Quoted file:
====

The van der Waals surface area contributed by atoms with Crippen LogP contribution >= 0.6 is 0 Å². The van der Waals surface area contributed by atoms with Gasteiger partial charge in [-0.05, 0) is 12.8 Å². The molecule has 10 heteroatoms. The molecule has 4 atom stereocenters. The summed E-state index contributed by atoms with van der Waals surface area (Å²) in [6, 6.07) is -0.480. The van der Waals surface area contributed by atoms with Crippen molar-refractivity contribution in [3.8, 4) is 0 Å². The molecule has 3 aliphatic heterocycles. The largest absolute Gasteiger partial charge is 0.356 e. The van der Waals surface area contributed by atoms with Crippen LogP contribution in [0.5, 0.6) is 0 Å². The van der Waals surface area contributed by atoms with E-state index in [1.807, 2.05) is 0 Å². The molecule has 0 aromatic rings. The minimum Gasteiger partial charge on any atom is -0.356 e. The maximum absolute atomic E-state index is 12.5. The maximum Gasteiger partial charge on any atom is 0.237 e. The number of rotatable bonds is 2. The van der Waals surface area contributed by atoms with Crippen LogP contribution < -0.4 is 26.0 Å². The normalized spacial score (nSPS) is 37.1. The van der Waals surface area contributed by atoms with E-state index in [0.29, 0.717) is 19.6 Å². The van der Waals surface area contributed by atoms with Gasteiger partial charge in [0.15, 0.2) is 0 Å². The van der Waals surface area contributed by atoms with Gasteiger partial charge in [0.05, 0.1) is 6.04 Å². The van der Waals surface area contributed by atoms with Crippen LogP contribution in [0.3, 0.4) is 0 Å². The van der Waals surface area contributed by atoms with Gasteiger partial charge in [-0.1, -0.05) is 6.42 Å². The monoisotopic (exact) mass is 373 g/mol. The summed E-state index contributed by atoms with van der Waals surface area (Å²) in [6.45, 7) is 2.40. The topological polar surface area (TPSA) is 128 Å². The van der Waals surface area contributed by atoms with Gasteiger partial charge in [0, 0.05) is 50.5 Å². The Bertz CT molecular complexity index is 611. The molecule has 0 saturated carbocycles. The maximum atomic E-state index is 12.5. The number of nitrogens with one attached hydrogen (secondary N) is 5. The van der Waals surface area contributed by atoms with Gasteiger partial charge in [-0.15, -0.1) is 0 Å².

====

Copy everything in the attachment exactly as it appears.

The van der Waals surface area contributed by atoms with Crippen LogP contribution >= 0.6 is 0 Å². The van der Waals surface area contributed by atoms with Gasteiger partial charge in [-0.05, 0) is 12.8 Å². The molecule has 10 heteroatoms. The molecule has 4 atom stereocenters. The summed E-state index contributed by atoms with van der Waals surface area (Å²) in [6, 6.07) is -0.480. The van der Waals surface area contributed by atoms with Crippen molar-refractivity contribution in [3.8, 4) is 0 Å². The molecule has 3 aliphatic heterocycles. The largest absolute Gasteiger partial charge is 0.356 e. The van der Waals surface area contributed by atoms with Crippen LogP contribution in [0.5, 0.6) is 0 Å². The van der Waals surface area contributed by atoms with E-state index in [1.807, 2.05) is 0 Å². The molecule has 0 aromatic rings. The minimum Gasteiger partial charge on any atom is -0.356 e. The maximum absolute atomic E-state index is 12.5. The maximum Gasteiger partial charge on any atom is 0.237 e. The number of rotatable bonds is 2. The van der Waals surface area contributed by atoms with Crippen LogP contribution < -0.4 is 26.0 Å². The normalized spacial score (nSPS) is 37.1. The van der Waals surface area contributed by atoms with E-state index in [0.29, 0.717) is 19.6 Å². The van der Waals surface area contributed by atoms with Gasteiger partial charge in [0.15, 0.2) is 0 Å². The van der Waals surface area contributed by atoms with Gasteiger partial charge in [0.05, 0.1) is 6.04 Å². The van der Waals surface area contributed by atoms with Crippen LogP contribution in [0.3, 0.4) is 0 Å². The van der Waals surface area contributed by atoms with Gasteiger partial charge in [-0.1, -0.05) is 6.42 Å². The monoisotopic (exact) mass is 373 g/mol. The summed E-state index contributed by atoms with van der Waals surface area (Å²) in [6.45, 7) is 2.40. The topological polar surface area (TPSA) is 128 Å². The van der Waals surface area contributed by atoms with Gasteiger partial charge in [0, 0.05) is 50.5 Å². The Bertz CT molecular complexity index is 611. The molecule has 0 saturated carbocycles. The maximum atomic E-state index is 12.5. The number of nitrogens with one attached hydrogen (secondary N) is 5. The van der Waals surface area contributed by atoms with Gasteiger partial charge in [-0.15, -0.1) is 0 Å².